Mathews: We should refer to all the practices in various countries. However, the norms for the same [in India] need to be developed in consonance with the rules and regulations of the land, cultural practices and other factors pertinent to India. Trai is already working on the issue and the department of telecom (DoT) has formed a committee to evaluate, assess and provide its recommendations, which would be passed through the Telecom Commission, and eventually approved by the Cabinet.
Prakash: We can’t mix and match guidelines from other countries. While the principles that are invoked as we try to counter unjust discrimination by networks are, and should, apply equally throughout the world, how those principles apply to any particular region depends on a variety of criteria.
Net neutrality is, at the heart of it, a financial and economic issue. It might have important repercussions on freedom of speech and expression, and on privacy. Net neutrality is about the issue of settlement [of payment for data transfer] on the internet; it is the question of who should pay who and how much for transferring bytes.
And since the root conditions leading to network discrimination keep changing, our implementation should not be static; it should be periodically reviewed.
People have been discussing net neutrality since 2004-05, but today it has become a big issue worldwide because of the rise of video content providers like Netflix and YouTube.
Q. Do you believe that Trai should be the nodal body to decide on net neutrality, or should there be an autonomous body consisting of representatives of consumers, OTT players, internet and ecommerce companies, ISPs and telecom players who work with the DoT?
Mathews: Trai is a competent authority and has the requisite expertise to reconcile varied inputs from different stakeholders and come out with a balanced and effective recommendation on net neutrality. Further, a robust process is being put in place by the government to ensure that the matter is assessed with due diligence and in consideration of the Indian context, by reviewing the process at three stages—through the DoT, the Telecom Commission as well as the Cabinet. The joint efforts would be adequate to address this issue.
Prakash: Frankly, I don’t see the difference as the latter is precisely what the regulatory body is supposed to be doing. There are some who believe that Trai has been captured and is not a fair regulator anymore, and for those who have that view, they would see a clear difference. But if one doesn’t see Trai that way, these two are essentially the same situations. Lastly, while Trai might be the right body to regulate net neutrality (which, essentially, is a regulation of the actions of ISPs), it is not the ideal body to be regulating content providers (OTT players).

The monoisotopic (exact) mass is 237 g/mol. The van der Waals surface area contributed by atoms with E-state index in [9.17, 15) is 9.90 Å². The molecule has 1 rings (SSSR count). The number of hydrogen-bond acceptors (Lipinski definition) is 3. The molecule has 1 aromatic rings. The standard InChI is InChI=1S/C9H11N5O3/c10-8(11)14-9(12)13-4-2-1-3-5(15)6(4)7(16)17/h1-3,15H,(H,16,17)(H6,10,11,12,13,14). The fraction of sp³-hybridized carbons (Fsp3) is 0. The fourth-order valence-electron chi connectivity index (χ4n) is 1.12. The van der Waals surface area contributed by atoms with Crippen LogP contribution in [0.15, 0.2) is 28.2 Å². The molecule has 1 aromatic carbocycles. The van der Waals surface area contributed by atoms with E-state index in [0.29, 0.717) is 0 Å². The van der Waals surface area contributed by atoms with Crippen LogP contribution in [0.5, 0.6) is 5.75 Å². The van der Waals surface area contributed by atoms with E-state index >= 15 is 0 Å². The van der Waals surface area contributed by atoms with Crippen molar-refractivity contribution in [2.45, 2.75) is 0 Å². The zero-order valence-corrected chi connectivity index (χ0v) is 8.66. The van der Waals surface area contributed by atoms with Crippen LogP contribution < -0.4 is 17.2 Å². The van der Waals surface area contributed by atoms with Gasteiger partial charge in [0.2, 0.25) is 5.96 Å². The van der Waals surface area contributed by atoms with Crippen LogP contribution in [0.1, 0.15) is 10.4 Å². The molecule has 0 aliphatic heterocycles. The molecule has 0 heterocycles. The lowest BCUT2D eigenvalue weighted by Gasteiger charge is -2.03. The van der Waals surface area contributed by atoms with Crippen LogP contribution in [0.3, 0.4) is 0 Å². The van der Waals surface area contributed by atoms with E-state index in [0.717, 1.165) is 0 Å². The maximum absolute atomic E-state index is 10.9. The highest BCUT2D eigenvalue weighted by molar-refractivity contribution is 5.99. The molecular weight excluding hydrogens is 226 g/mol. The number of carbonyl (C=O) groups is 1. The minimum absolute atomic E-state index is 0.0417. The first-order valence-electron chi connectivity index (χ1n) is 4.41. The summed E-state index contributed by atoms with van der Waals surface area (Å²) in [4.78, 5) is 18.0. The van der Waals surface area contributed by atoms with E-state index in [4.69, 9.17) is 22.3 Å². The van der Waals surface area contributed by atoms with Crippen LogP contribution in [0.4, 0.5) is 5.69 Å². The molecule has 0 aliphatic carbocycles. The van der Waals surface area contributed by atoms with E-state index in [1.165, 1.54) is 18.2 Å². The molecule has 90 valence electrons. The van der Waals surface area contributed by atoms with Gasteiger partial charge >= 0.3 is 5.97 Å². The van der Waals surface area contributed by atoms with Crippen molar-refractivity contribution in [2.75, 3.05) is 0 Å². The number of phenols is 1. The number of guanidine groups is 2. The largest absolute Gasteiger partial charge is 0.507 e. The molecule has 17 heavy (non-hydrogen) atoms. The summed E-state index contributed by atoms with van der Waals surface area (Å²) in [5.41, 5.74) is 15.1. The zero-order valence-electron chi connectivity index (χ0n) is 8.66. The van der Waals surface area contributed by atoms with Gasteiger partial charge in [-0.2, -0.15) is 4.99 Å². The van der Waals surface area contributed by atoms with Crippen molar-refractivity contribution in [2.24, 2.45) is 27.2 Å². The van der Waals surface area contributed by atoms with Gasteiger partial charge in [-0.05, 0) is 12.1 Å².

Q. We want internet access to be fair and free, but there is still ambiguity on the privacy and security issues related to information app creators and OTT players collect from users. Should this also be brought into the ambit of Trai consultation?
Mathews: Yes, it is essential to have these vital issues under the regulator’s authority. In its consultation paper, Trai has covered the issues of subscriber privacy and concerns regarding security. Further, all interested stakeholders are invited to provide their inputs to Trai which will evaluate them. We are hopeful that the same would be a part of Trai’s recommendations as well as the policy adopted by the government.
Prakash: No, they should not be brought under the ambit of Trai because they operate on a different layer. We, at CIS, had suggested that a separate office of a ‘Privacy Commissioner’ be set up in India to address some of these issues. Trai should not get into issues of content and content providers, etc, which it’s not well-equipped to regulate. It should stick to regulation of the carriers of telecommunication and not the regulation of what is being carried through the pipes. Unless there is a strong enough argument that it makes, which I haven’t seen so far, of functional equivalence of a few services, it is difficult to justify Trai getting into content regulation.
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(This story appears in the 15 May, 2015 issue of Forbes India. To visit our Archives, click here.)